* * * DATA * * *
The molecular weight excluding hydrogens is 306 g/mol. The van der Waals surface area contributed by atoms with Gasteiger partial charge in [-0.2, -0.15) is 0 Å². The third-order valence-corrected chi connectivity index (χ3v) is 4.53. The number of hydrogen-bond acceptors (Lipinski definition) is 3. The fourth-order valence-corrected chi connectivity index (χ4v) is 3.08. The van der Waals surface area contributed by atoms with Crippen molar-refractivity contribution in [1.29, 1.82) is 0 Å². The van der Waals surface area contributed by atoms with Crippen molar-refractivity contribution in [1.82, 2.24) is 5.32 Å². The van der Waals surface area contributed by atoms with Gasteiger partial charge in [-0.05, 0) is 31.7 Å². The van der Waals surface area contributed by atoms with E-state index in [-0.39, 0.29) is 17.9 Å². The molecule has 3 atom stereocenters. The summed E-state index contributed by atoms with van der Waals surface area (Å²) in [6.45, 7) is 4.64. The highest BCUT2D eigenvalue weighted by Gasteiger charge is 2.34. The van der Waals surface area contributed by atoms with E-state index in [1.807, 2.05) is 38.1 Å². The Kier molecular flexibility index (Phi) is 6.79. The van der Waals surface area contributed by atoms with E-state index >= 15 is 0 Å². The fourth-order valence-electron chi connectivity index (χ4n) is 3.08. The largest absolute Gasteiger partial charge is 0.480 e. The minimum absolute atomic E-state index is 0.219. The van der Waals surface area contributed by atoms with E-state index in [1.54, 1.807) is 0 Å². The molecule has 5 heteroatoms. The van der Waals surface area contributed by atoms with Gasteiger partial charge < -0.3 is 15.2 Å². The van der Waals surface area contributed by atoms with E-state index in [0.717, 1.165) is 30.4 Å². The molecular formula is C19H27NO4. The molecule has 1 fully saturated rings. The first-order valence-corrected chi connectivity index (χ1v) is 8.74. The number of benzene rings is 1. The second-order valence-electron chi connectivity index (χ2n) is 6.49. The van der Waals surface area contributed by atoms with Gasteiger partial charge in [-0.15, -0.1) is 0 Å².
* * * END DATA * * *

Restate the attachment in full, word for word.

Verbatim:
The molecular weight excluding hydrogens is 306 g/mol. The van der Waals surface area contributed by atoms with Gasteiger partial charge in [-0.2, -0.15) is 0 Å². The third-order valence-corrected chi connectivity index (χ3v) is 4.53. The number of hydrogen-bond acceptors (Lipinski definition) is 3. The fourth-order valence-corrected chi connectivity index (χ4v) is 3.08. The van der Waals surface area contributed by atoms with Crippen molar-refractivity contribution in [1.29, 1.82) is 0 Å². The van der Waals surface area contributed by atoms with Crippen molar-refractivity contribution in [1.82, 2.24) is 5.32 Å². The van der Waals surface area contributed by atoms with Gasteiger partial charge in [-0.05, 0) is 31.7 Å². The van der Waals surface area contributed by atoms with E-state index in [-0.39, 0.29) is 17.9 Å². The molecule has 3 atom stereocenters. The summed E-state index contributed by atoms with van der Waals surface area (Å²) in [6.45, 7) is 4.64. The highest BCUT2D eigenvalue weighted by Gasteiger charge is 2.34. The van der Waals surface area contributed by atoms with E-state index in [1.807, 2.05) is 38.1 Å². The Kier molecular flexibility index (Phi) is 6.79. The van der Waals surface area contributed by atoms with E-state index >= 15 is 0 Å². The fourth-order valence-electron chi connectivity index (χ4n) is 3.08. The largest absolute Gasteiger partial charge is 0.480 e. The minimum absolute atomic E-state index is 0.219. The van der Waals surface area contributed by atoms with E-state index in [1.54, 1.807) is 0 Å². The molecule has 5 heteroatoms. The van der Waals surface area contributed by atoms with Gasteiger partial charge < -0.3 is 15.2 Å². The van der Waals surface area contributed by atoms with E-state index in [0.717, 1.165) is 30.4 Å². The molecular formula is C19H27NO4. The molecule has 1 fully saturated rings. The first-order valence-corrected chi connectivity index (χ1v) is 8.74. The number of benzene rings is 1. The second-order valence-electron chi connectivity index (χ2n) is 6.49. The van der Waals surface area contributed by atoms with Gasteiger partial charge in [-0.15, -0.1) is 0 Å².